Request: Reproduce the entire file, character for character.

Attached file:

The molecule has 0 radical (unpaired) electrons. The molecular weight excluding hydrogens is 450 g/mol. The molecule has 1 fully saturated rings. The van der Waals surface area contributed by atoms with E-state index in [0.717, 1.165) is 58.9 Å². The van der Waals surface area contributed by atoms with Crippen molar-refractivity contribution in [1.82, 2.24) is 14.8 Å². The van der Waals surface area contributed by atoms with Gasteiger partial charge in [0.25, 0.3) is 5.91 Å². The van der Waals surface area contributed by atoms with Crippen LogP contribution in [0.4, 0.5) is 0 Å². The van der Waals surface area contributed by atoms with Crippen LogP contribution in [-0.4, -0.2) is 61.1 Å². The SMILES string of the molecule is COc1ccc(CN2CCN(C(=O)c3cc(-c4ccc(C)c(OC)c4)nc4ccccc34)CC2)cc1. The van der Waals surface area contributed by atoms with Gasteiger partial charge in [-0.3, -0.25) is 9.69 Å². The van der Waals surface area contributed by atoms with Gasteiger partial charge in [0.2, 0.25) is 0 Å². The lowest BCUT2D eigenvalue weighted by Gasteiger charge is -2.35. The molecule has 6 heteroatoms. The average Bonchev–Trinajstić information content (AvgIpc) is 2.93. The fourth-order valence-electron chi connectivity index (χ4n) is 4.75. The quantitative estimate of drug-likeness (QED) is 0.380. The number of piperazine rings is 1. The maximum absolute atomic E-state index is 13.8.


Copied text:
The molecule has 0 radical (unpaired) electrons. The molecular weight excluding hydrogens is 450 g/mol. The molecule has 1 fully saturated rings. The van der Waals surface area contributed by atoms with E-state index in [0.717, 1.165) is 58.9 Å². The van der Waals surface area contributed by atoms with Crippen molar-refractivity contribution in [1.82, 2.24) is 14.8 Å². The van der Waals surface area contributed by atoms with Gasteiger partial charge in [0.25, 0.3) is 5.91 Å². The van der Waals surface area contributed by atoms with Crippen LogP contribution in [0.4, 0.5) is 0 Å². The van der Waals surface area contributed by atoms with Crippen LogP contribution in [-0.4, -0.2) is 61.1 Å². The SMILES string of the molecule is COc1ccc(CN2CCN(C(=O)c3cc(-c4ccc(C)c(OC)c4)nc4ccccc34)CC2)cc1. The van der Waals surface area contributed by atoms with Gasteiger partial charge in [-0.3, -0.25) is 9.69 Å². The van der Waals surface area contributed by atoms with Gasteiger partial charge in [0.2, 0.25) is 0 Å². The lowest BCUT2D eigenvalue weighted by Gasteiger charge is -2.35. The molecule has 6 heteroatoms. The average Bonchev–Trinajstić information content (AvgIpc) is 2.93. The fourth-order valence-electron chi connectivity index (χ4n) is 4.75. The quantitative estimate of drug-likeness (QED) is 0.380. The number of piperazine rings is 1. The maximum absolute atomic E-state index is 13.8.